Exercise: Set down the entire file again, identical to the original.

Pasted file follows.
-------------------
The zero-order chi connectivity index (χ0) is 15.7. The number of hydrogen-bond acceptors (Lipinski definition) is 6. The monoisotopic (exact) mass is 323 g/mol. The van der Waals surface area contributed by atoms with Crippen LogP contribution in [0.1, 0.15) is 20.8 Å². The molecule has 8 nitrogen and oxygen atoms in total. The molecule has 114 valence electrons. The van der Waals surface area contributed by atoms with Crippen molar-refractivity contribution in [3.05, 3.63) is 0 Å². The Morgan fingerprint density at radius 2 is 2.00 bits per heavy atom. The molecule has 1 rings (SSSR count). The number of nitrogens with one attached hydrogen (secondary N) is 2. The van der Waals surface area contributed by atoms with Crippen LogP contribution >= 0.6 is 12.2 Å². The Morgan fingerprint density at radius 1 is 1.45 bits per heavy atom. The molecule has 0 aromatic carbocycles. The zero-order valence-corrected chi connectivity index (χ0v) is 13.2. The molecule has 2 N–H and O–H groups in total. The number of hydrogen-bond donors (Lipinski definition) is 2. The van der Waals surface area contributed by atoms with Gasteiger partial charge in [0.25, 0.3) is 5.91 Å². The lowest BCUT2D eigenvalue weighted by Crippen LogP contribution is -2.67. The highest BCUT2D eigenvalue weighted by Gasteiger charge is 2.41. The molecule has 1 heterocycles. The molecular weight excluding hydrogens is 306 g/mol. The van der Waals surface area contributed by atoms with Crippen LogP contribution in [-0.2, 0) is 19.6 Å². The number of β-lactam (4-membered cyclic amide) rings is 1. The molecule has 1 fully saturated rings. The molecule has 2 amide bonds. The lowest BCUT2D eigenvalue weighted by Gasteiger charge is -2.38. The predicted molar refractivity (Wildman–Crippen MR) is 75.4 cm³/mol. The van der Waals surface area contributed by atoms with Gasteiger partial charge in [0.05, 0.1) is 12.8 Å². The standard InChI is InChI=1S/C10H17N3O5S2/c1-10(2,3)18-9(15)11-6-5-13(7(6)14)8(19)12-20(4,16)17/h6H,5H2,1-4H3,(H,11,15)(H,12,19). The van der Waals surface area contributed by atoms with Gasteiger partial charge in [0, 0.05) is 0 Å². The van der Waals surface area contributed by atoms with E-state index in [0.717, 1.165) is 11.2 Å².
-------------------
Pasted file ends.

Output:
The zero-order chi connectivity index (χ0) is 15.7. The number of hydrogen-bond acceptors (Lipinski definition) is 6. The monoisotopic (exact) mass is 323 g/mol. The van der Waals surface area contributed by atoms with Crippen LogP contribution in [0.1, 0.15) is 20.8 Å². The molecule has 8 nitrogen and oxygen atoms in total. The molecule has 114 valence electrons. The van der Waals surface area contributed by atoms with Crippen molar-refractivity contribution in [3.05, 3.63) is 0 Å². The Morgan fingerprint density at radius 2 is 2.00 bits per heavy atom. The molecule has 1 rings (SSSR count). The number of nitrogens with one attached hydrogen (secondary N) is 2. The van der Waals surface area contributed by atoms with Crippen LogP contribution >= 0.6 is 12.2 Å². The Morgan fingerprint density at radius 1 is 1.45 bits per heavy atom. The molecule has 0 aromatic carbocycles. The zero-order valence-corrected chi connectivity index (χ0v) is 13.2. The molecule has 2 N–H and O–H groups in total. The number of hydrogen-bond donors (Lipinski definition) is 2. The van der Waals surface area contributed by atoms with Gasteiger partial charge in [0.25, 0.3) is 5.91 Å². The lowest BCUT2D eigenvalue weighted by Crippen LogP contribution is -2.67. The highest BCUT2D eigenvalue weighted by Gasteiger charge is 2.41. The molecule has 1 heterocycles. The molecular weight excluding hydrogens is 306 g/mol. The van der Waals surface area contributed by atoms with Crippen LogP contribution in [-0.2, 0) is 19.6 Å². The number of β-lactam (4-membered cyclic amide) rings is 1. The molecule has 1 fully saturated rings. The molecule has 2 amide bonds. The lowest BCUT2D eigenvalue weighted by Gasteiger charge is -2.38. The predicted molar refractivity (Wildman–Crippen MR) is 75.4 cm³/mol. The van der Waals surface area contributed by atoms with Gasteiger partial charge in [0.05, 0.1) is 12.8 Å². The standard InChI is InChI=1S/C10H17N3O5S2/c1-10(2,3)18-9(15)11-6-5-13(7(6)14)8(19)12-20(4,16)17/h6H,5H2,1-4H3,(H,11,15)(H,12,19). The van der Waals surface area contributed by atoms with Gasteiger partial charge in [0, 0.05) is 0 Å². The van der Waals surface area contributed by atoms with E-state index in [0.717, 1.165) is 11.2 Å².